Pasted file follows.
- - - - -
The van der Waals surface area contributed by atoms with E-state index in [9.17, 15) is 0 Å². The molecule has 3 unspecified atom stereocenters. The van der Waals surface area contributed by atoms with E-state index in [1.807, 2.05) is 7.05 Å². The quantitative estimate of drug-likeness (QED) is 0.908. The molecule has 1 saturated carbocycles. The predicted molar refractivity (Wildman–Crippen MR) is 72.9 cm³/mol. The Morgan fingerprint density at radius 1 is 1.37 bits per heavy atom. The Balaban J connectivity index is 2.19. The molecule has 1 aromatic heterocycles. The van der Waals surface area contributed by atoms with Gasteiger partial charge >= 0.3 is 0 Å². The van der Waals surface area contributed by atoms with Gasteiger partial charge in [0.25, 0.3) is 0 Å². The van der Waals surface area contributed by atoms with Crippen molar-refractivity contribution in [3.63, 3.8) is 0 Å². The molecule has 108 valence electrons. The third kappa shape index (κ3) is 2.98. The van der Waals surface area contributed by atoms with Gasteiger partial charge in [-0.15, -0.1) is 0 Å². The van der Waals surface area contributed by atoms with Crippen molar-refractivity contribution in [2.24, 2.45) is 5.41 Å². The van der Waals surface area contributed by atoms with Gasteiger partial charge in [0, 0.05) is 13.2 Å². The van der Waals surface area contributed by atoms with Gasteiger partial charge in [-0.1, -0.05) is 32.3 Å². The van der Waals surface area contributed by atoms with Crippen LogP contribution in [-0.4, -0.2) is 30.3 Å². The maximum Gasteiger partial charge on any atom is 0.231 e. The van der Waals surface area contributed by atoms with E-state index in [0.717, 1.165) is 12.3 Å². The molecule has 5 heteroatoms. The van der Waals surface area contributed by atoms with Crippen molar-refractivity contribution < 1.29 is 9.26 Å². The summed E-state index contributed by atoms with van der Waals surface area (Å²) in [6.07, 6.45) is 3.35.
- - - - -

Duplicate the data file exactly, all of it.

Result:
The van der Waals surface area contributed by atoms with E-state index in [9.17, 15) is 0 Å². The molecule has 3 unspecified atom stereocenters. The van der Waals surface area contributed by atoms with E-state index in [1.807, 2.05) is 7.05 Å². The quantitative estimate of drug-likeness (QED) is 0.908. The molecule has 1 saturated carbocycles. The predicted molar refractivity (Wildman–Crippen MR) is 72.9 cm³/mol. The Morgan fingerprint density at radius 1 is 1.37 bits per heavy atom. The Balaban J connectivity index is 2.19. The molecule has 1 aromatic heterocycles. The van der Waals surface area contributed by atoms with Gasteiger partial charge >= 0.3 is 0 Å². The van der Waals surface area contributed by atoms with Gasteiger partial charge in [0.25, 0.3) is 0 Å². The van der Waals surface area contributed by atoms with Crippen molar-refractivity contribution in [3.63, 3.8) is 0 Å². The molecule has 108 valence electrons. The third kappa shape index (κ3) is 2.98. The van der Waals surface area contributed by atoms with Gasteiger partial charge in [-0.15, -0.1) is 0 Å². The van der Waals surface area contributed by atoms with Crippen molar-refractivity contribution in [2.24, 2.45) is 5.41 Å². The van der Waals surface area contributed by atoms with Gasteiger partial charge in [0, 0.05) is 13.2 Å². The van der Waals surface area contributed by atoms with Gasteiger partial charge in [-0.1, -0.05) is 32.3 Å². The van der Waals surface area contributed by atoms with Crippen LogP contribution in [-0.4, -0.2) is 30.3 Å². The maximum Gasteiger partial charge on any atom is 0.231 e. The van der Waals surface area contributed by atoms with E-state index in [0.717, 1.165) is 12.3 Å². The molecule has 5 heteroatoms. The van der Waals surface area contributed by atoms with Crippen molar-refractivity contribution < 1.29 is 9.26 Å². The summed E-state index contributed by atoms with van der Waals surface area (Å²) in [6.07, 6.45) is 3.35.